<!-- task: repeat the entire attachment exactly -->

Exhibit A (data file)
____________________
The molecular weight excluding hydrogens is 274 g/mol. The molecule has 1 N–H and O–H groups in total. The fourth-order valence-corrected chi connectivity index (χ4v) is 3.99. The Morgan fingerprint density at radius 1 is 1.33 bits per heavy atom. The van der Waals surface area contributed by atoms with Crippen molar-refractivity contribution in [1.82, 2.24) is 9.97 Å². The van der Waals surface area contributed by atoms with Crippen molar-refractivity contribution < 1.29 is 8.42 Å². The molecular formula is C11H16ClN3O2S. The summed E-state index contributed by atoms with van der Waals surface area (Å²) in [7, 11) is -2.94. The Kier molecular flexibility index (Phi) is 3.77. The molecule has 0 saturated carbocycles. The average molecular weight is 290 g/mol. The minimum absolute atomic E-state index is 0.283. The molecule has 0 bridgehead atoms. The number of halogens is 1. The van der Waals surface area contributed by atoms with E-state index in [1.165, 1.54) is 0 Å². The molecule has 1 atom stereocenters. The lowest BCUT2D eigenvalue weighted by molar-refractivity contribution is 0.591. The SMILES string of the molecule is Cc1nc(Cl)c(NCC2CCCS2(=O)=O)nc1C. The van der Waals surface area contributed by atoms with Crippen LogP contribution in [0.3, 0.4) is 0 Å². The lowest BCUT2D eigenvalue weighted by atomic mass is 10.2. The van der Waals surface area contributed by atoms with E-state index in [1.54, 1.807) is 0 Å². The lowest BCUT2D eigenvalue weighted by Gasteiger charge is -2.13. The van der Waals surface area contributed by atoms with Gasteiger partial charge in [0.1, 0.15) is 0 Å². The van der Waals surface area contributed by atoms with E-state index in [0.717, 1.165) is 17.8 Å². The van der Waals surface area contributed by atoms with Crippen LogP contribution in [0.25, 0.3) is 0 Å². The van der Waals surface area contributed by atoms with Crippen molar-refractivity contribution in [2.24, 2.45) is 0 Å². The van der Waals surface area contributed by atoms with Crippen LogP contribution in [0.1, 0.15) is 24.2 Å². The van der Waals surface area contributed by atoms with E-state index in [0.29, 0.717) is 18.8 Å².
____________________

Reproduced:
The molecular weight excluding hydrogens is 274 g/mol. The molecule has 1 N–H and O–H groups in total. The fourth-order valence-corrected chi connectivity index (χ4v) is 3.99. The Morgan fingerprint density at radius 1 is 1.33 bits per heavy atom. The van der Waals surface area contributed by atoms with Crippen molar-refractivity contribution in [1.82, 2.24) is 9.97 Å². The van der Waals surface area contributed by atoms with Crippen molar-refractivity contribution < 1.29 is 8.42 Å². The molecular formula is C11H16ClN3O2S. The summed E-state index contributed by atoms with van der Waals surface area (Å²) in [7, 11) is -2.94. The Kier molecular flexibility index (Phi) is 3.77. The molecule has 0 saturated carbocycles. The average molecular weight is 290 g/mol. The minimum absolute atomic E-state index is 0.283. The molecule has 0 bridgehead atoms. The number of halogens is 1. The van der Waals surface area contributed by atoms with E-state index in [1.165, 1.54) is 0 Å². The molecule has 1 atom stereocenters. The lowest BCUT2D eigenvalue weighted by molar-refractivity contribution is 0.591. The SMILES string of the molecule is Cc1nc(Cl)c(NCC2CCCS2(=O)=O)nc1C. The van der Waals surface area contributed by atoms with Crippen LogP contribution in [0.3, 0.4) is 0 Å². The lowest BCUT2D eigenvalue weighted by atomic mass is 10.2. The van der Waals surface area contributed by atoms with E-state index in [1.54, 1.807) is 0 Å². The lowest BCUT2D eigenvalue weighted by Gasteiger charge is -2.13. The van der Waals surface area contributed by atoms with Gasteiger partial charge in [0.1, 0.15) is 0 Å². The van der Waals surface area contributed by atoms with E-state index in [0.717, 1.165) is 17.8 Å². The van der Waals surface area contributed by atoms with Crippen LogP contribution in [0.25, 0.3) is 0 Å². The van der Waals surface area contributed by atoms with Crippen molar-refractivity contribution in [2.24, 2.45) is 0 Å². The van der Waals surface area contributed by atoms with Crippen LogP contribution in [0.1, 0.15) is 24.2 Å². The van der Waals surface area contributed by atoms with E-state index in [0.29, 0.717) is 18.8 Å².